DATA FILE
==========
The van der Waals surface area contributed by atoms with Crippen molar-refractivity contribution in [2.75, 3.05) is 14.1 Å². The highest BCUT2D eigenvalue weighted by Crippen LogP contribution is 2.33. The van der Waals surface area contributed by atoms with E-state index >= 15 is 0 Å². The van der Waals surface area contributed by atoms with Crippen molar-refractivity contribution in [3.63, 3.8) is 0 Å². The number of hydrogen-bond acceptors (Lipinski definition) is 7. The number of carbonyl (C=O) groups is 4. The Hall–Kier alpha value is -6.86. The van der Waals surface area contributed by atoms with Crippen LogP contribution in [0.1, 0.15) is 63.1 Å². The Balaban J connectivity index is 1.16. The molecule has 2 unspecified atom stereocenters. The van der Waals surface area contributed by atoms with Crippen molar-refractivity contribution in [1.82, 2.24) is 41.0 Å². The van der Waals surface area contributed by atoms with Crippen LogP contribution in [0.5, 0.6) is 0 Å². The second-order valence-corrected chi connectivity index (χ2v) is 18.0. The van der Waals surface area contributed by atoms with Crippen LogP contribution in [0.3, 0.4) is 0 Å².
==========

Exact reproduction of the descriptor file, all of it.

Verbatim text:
The van der Waals surface area contributed by atoms with Crippen molar-refractivity contribution in [2.75, 3.05) is 14.1 Å². The highest BCUT2D eigenvalue weighted by Crippen LogP contribution is 2.33. The van der Waals surface area contributed by atoms with E-state index >= 15 is 0 Å². The van der Waals surface area contributed by atoms with Crippen molar-refractivity contribution in [3.63, 3.8) is 0 Å². The number of hydrogen-bond acceptors (Lipinski definition) is 7. The number of carbonyl (C=O) groups is 4. The Hall–Kier alpha value is -6.86. The van der Waals surface area contributed by atoms with Crippen LogP contribution in [0.1, 0.15) is 63.1 Å². The Balaban J connectivity index is 1.16. The molecule has 2 unspecified atom stereocenters. The van der Waals surface area contributed by atoms with Crippen molar-refractivity contribution in [1.82, 2.24) is 41.0 Å². The van der Waals surface area contributed by atoms with Crippen LogP contribution in [0.5, 0.6) is 0 Å². The second-order valence-corrected chi connectivity index (χ2v) is 18.0. The van der Waals surface area contributed by atoms with Crippen LogP contribution in [0.3, 0.4) is 0 Å².